Why Don’t You Stay?

I’m on a roll with the Sugarland references. “Why Don’t You Stay?” became the theme of the next phase of my life.

I was living at my parents, working full time and spending the evenings with Bud. During the week, I was surviving. At no point would I have considered myself to be thriving. God bless my parents because I would’ve never made it without my mom watching Bud in that time.

Mr. Homewrecker was now married to someone new, his second wife. Sometimes I would get to see him. You know. On the weekends Bud was with his dad, if he could sneak out. What the hell did I leave for, I would think. So I could fool around in shady parking lots?

That song – “Why Don’t You Stay?” – I was there.

“I’m so tired of bein’ lonely
Don’t I give you what you need?
When she calls you to go
There is one thing you should know
We don’t have to live this way
Baby, why don’t you stay?

You keep tellin’ me, baby
There will come a time
When you will leave her arms
And forever be in mine”

Lies. I know it’s cliche, but if the proverbial “he” says that, he’s a liar.

He would hang with me – in my car or somewhere equally romantic – and then he’d head back to his wife. I was the second rate side piece. Except this time – I wasn’t having sex with him. I would fool around with him but nothing more. Except that one time, but that’s another week’s blog.

The weekends I didn’t have Bud were awful. I was trying not to be annoying to my parents and let them enjoy their own house, but I didn’t have my little sidekick. I didn’t have a lot of friends at this point. My best friend was now best friends with my soon to be ex sister in laws. I couldn’t very well be real with my new church friends. “Hey guys. Thanks for having me at bible study. I left my husband, and I’m hanging with a married guy that’s over 25 years older than me that I used to have sex with. Now let’s dig into the New Testament.”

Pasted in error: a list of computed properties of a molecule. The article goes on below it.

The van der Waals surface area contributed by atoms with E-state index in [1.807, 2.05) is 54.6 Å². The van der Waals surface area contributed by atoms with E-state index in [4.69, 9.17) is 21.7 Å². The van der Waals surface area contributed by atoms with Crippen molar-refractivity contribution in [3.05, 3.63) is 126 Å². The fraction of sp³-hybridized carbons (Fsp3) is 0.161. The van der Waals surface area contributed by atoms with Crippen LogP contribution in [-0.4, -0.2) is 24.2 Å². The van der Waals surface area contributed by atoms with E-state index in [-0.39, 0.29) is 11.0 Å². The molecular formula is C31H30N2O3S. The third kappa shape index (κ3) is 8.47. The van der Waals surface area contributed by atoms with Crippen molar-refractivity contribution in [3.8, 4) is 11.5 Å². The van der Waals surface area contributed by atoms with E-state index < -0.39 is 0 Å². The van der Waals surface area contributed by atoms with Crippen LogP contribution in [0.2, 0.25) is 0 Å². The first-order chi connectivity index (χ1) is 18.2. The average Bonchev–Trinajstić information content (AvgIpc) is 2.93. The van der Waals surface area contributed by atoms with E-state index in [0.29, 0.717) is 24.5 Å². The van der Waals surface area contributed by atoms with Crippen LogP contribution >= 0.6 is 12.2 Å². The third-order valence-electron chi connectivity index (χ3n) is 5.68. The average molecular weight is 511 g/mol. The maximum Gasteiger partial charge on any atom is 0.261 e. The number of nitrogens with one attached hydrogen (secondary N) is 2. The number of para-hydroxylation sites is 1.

I discovered alcohol in this time. I was by no means an alcoholic, but I would drink on the weekends. Going to fires with friends or the bar. I didn’t get to have that let’s be drunk era of my life because I was pregnant when I turned 21, and then it was right into baby phase. I never drank underage.

He would get pissed because I wouldn’t put out. He just wanted the same old wham bam thank you ma’am scene.

Eventually, the second wife got tired of his garbage, too. She kicked him out, and he went to an apartment. He wanted me to get an apartment with him. I seriously entertained this idea for about a hot second. God was watching out for me because I can’t even imagine. Living with a narcissist.

I was torn like I had never been torn before. Should I get divorced? Should I go back? Should I stop seeing Mr. Homewrecker?

I contemplated suicide once. I sat at the top of my parents’ driveway and thought – if I just let go of the brake pedal, it would be done. I wouldn’t have to worry about any of this chaos.

Feeling like a failure probably isn’t a fair description. I was saved now. This isn’t how Christians act, I thought.

One afternoon, I sat with a friend I met at the gym. I explained how my biggest fear was going to hell. I thought for sure that divorce meant hell. She said, “When you get to the gate, Jesus will stand between you and God and say, ‘My blood covers you.'”

She changed the game. I was still a hot mess and still torn, but at least I knew that if I happened to die in a car accident before I decided what direction my life was going, I could still go to heaven.

I decided it was time to give my parents their well deserved space. I found an apartment and moved into what was the loneliest, saddest, darkest place physically, mentally and emotionally that I had ever been.

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